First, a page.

Recycled Crafts are SNOW Much Fun!

It’s week 1 of my recycled craft challenge, and I’m on a roll…a toilet paper roll, that is.

It was COLD in Charleston this week…so cold that we even had a two hour delay on Tuesday! It was a perfect week to read one of my absolute favorite winter stories, “The Snowy Day,” by Ezra Jack Keats. Lately I’ve been really into having my kids act out stories. In a perfect world, I would have lots of cool story props, and maybe a stage…but in real life, I have a very small room that barely fits 4 chairs. I’m not complaining, because I love having my own space, and the kids and I agree it’s rather cozy. It also allows me to make cool things, like this week’s snowy day box!

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This took approximately 10 minutes to make and it has been a hit!

Here is how I made it:

I lined a paper towel box with computer paper from the recycling bin.

I added some craft trees that I just happened to have in my craft bin. (Once upon a time I thought I was going to make snow globes with them. It never happened, but a girl can dream….).

I made  a little person out of a toilet paper roll and felt.

I added  some cotton  balls which were also in my craft bin (I plan to reuse these, of course).

I took a piece of cardboard from the top of the box and taped it in the corner to make a hill (for sledding).

I also added some houses from a block set  that I bought on black Friday (from Michael’s…with a coupon).

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Here are some goals I targeted with this activity:

  • Story Retelling– The students acted out the story with the props.
  • Verb Tense-To target present progressive, I asked students what the boy was doing (e.g., “He is sledding,” “He is running in the snow,” “He is making a snowman.”). To target past tense, I asked students to tell me what the boy did (e.g., “He ran,” “He made a snowman,” “He went in his house).
  • Following Verbal Directions– I gave the students various directions such as “First make the boy slide down the hill, then make him run behind the tree.” I varied the length and complexity based on students’ age and ability.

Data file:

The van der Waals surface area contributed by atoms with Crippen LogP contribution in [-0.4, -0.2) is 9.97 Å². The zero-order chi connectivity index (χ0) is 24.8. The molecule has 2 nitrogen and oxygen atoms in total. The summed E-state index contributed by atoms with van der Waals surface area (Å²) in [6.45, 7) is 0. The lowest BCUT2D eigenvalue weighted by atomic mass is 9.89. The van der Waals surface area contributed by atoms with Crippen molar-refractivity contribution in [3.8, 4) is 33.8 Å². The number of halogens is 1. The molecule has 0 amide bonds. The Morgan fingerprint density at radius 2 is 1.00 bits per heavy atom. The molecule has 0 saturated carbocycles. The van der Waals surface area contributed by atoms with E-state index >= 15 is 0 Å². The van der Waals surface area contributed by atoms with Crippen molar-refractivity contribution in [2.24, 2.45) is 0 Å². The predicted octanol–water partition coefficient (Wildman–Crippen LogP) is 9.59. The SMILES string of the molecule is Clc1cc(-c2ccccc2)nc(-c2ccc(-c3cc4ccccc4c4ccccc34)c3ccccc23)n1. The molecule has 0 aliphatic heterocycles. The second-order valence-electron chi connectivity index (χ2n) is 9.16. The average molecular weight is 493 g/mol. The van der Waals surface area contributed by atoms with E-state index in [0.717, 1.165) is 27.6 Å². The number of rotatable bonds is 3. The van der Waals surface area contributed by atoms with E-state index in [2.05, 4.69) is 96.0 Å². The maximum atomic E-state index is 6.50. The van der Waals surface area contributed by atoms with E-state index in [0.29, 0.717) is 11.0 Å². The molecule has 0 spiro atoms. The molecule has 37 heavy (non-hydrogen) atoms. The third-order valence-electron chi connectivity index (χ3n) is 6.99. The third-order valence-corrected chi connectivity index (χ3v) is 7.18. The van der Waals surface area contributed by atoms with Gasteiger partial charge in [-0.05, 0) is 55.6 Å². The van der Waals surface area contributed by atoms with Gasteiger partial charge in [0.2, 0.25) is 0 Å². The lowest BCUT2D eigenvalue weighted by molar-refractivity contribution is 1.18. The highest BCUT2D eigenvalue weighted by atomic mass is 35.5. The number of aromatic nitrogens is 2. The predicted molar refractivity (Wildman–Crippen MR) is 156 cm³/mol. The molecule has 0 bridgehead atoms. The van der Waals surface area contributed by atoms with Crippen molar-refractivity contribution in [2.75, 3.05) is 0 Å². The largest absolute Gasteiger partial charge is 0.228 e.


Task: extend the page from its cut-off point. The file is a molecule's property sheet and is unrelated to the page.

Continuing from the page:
• Vocabulary– We talked about each item in the box, what it looked like, felt like, what parts it had etc. I love it when students can actually touch the items to tell me how it feels (rather than just looking at a picture).

Some notes on this activity:

  • The toilet paper man is sort of creepy looking. While I was making him, there was someone in my room fixing my heat. I saw him glance over several times, but he never asked what it was. When I was done, I just put it on my desk facing him. We never talked about it. I think it’s important to maintain a certain air of mystery in the workplace.
  • The trees kept falling down. Ordinarily I wouldn’t care, but it was SO distracting to the kids. I ended up just putting one tree in the box and taping it down. Next time I might just draw a tree on the side of the box or use something heavier.

So, all in all, this activity was super easy and fun. It was also FREE! I encourage you to try it with your kids or students to celebrate the snowy season.

I’ll leave you with one final thought today. If a tiny craft tree falls in recycled box full of cotton balls and no one is around…does it make a sound?

I guess only the creepy toilet paper roll person will know…

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